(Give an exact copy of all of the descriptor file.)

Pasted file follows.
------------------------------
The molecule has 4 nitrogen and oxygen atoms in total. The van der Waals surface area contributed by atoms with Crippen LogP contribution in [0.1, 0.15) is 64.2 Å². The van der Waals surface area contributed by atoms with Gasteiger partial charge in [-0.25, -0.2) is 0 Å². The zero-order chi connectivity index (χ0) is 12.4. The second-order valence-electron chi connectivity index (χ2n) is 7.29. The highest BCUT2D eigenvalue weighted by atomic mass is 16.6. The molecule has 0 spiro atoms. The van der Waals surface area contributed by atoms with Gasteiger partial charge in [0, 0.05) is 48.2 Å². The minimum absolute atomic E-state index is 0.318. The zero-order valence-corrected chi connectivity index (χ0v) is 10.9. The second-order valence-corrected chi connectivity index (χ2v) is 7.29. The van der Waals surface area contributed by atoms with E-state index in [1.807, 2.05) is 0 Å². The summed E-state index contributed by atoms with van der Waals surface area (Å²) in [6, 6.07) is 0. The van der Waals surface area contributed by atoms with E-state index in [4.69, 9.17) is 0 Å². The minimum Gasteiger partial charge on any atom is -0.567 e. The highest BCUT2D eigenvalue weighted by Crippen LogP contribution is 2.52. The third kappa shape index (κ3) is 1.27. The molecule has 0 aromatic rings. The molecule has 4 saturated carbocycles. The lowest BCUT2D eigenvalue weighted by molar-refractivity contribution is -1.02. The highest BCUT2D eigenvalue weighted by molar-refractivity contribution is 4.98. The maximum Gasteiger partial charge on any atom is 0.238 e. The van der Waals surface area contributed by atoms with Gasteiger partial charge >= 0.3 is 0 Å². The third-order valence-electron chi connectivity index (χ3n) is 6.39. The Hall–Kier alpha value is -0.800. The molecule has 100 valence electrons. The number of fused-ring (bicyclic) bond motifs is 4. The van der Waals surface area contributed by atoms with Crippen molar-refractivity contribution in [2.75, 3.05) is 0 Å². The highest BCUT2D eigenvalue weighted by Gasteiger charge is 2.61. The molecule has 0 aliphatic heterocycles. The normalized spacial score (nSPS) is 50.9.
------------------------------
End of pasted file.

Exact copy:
The molecule has 4 nitrogen and oxygen atoms in total. The van der Waals surface area contributed by atoms with Crippen LogP contribution in [0.1, 0.15) is 64.2 Å². The van der Waals surface area contributed by atoms with Gasteiger partial charge in [-0.25, -0.2) is 0 Å². The zero-order chi connectivity index (χ0) is 12.4. The second-order valence-electron chi connectivity index (χ2n) is 7.29. The highest BCUT2D eigenvalue weighted by atomic mass is 16.6. The molecule has 0 spiro atoms. The van der Waals surface area contributed by atoms with Gasteiger partial charge in [0, 0.05) is 48.2 Å². The minimum absolute atomic E-state index is 0.318. The zero-order valence-corrected chi connectivity index (χ0v) is 10.9. The second-order valence-corrected chi connectivity index (χ2v) is 7.29. The van der Waals surface area contributed by atoms with E-state index in [1.807, 2.05) is 0 Å². The summed E-state index contributed by atoms with van der Waals surface area (Å²) in [6, 6.07) is 0. The van der Waals surface area contributed by atoms with E-state index in [4.69, 9.17) is 0 Å². The minimum Gasteiger partial charge on any atom is -0.567 e. The highest BCUT2D eigenvalue weighted by Crippen LogP contribution is 2.52. The third kappa shape index (κ3) is 1.27. The molecule has 0 aromatic rings. The molecule has 4 saturated carbocycles. The lowest BCUT2D eigenvalue weighted by molar-refractivity contribution is -1.02. The highest BCUT2D eigenvalue weighted by molar-refractivity contribution is 4.98. The maximum Gasteiger partial charge on any atom is 0.238 e. The van der Waals surface area contributed by atoms with Gasteiger partial charge >= 0.3 is 0 Å². The third-order valence-electron chi connectivity index (χ3n) is 6.39. The Hall–Kier alpha value is -0.800. The molecule has 100 valence electrons. The number of fused-ring (bicyclic) bond motifs is 4. The van der Waals surface area contributed by atoms with Crippen molar-refractivity contribution in [2.75, 3.05) is 0 Å². The highest BCUT2D eigenvalue weighted by Gasteiger charge is 2.61. The molecule has 0 aliphatic heterocycles. The normalized spacial score (nSPS) is 50.9.